What occupational hazards are most frequently present in USPS facilities, and how does USPIS help control or eliminate these hazards?

I do not have the actual statistics on most frequent occupational hazards. While these are important, they are not the primary focus of USPIS and our Homeland Security Team. Our primary all-hazards objective is to focus on the entire natural and manmade hazard spectrum with potential for severe consequences to postal workers, postal customers and postal assets. Our goal is to prepare for, prevent, respond to, recover from and investigate incidents involving dangerous mail (intentional and unintentional), workplace violence, severe weather incidents such as hurricanes, floods or earthquakes and terrorism (chemical, biological, nuclear, radiological and explosives).

How have SH&E practices changed within USPS facilities since the anthrax mail incident of 2001 and the ricin mail incident of 2003? What new measures have been implemented to protect USPS employees from such incidents?

Since the terrorist attacks of September 11, 2001, a new homeland security emphasis is under way throughout the federal government, and the response is still evolving. Additional actions beyond our SH&E platforms must further clarify missions and activities as we further determine how best to support both homeland security and non-homeland security missions. The center of all our initiatives remains SH&E as our foundation to strengthen our current mission, while embracing law enforcement activities related to homeland security to help fight terrorism.

Overall, the most visible change was the deployment and installation of over 1,300 Biohazard Detection Systems (BDS) at 272 locations. BDS are intended to detect biological hazards, warn postal workers and help prevent the delivery of dangerous items. This was a very challenging and first-of-its-kind program, which has proven its ability to consistently and reliably detect anthrax and other primary agents of concern in the mail. There are very specific and well-trained methods for the handling of suspicious mail that add another layer of defense against anthrax or other suspicious powder incidents. Many hoaxes are dealt with each year, and each one must be taken seriously. In addition, the national preparedness team has planned for and helped carry out many BDS alert exercises that follow DHS Homeland Security Exercise and Evaluation Program (HSEEP) guidelines.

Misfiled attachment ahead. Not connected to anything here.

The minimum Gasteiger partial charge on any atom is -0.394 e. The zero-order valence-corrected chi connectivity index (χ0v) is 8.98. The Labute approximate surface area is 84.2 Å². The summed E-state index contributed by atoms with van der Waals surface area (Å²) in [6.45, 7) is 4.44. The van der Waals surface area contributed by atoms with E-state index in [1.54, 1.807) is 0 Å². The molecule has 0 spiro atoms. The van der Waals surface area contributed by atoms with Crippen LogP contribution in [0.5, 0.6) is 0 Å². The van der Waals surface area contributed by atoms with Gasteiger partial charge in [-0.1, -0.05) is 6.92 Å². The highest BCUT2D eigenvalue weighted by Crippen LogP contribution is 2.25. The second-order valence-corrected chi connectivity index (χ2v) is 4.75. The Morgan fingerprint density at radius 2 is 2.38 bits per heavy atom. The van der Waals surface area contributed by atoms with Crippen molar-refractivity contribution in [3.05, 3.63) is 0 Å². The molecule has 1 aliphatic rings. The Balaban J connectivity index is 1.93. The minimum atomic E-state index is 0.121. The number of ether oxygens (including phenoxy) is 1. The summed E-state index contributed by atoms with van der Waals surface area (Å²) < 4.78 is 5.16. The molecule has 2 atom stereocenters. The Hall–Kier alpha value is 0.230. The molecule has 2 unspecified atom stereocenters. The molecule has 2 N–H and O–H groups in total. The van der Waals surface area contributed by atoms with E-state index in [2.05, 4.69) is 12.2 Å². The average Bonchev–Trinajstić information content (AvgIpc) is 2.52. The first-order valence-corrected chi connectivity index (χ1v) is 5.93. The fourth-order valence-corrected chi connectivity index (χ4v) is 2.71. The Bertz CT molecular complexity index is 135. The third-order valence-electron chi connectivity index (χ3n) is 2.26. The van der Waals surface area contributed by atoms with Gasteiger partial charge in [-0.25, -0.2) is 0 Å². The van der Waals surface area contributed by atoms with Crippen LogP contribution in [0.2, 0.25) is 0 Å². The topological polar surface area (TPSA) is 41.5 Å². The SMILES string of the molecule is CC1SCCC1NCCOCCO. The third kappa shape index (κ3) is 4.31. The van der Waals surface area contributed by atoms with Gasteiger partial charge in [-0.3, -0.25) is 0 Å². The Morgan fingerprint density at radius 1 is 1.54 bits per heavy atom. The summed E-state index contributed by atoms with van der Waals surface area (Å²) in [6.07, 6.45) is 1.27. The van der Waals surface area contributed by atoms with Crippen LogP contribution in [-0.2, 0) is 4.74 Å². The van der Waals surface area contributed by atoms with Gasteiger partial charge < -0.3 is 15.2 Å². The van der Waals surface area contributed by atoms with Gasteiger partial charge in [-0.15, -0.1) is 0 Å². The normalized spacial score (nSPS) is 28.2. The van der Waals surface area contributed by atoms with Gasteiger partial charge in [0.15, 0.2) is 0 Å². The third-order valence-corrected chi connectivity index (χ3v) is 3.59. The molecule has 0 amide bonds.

This is part of a comprehensive overall plan whereby every facility, district and area has an incident emergency management plan. Our plans follow the National Response Framework (NRF), National Preparedness Guidelines (NPG) and the National Incident Management System’s Incident Command System (NIMS-ICS). We rely on well-trained employees to carry out these plans during incidents. Our core SH&E principles reside within this new framework that has evolved since 2001.

Today, there is also a postal inspector on each of the FBI’s Joint Terrorism Task Forces (JTTFs) as well as the national-level task force. There is a 24-hour Watch Desk, and USPIS has over 300 inspectors who are certified as hazardous waste operations (HAZWOPER) technicians, as required by OSHA. This means they are capable of responding to potential biological incidents with protective gear, and along with the use of Field Testing Units, they can be “on the ground” in every key location in less than three hours. Now, for 99% of the cases, we can quickly determine whether a substance presents a danger or not before calling in other agencies and using more time-consuming laboratory tests.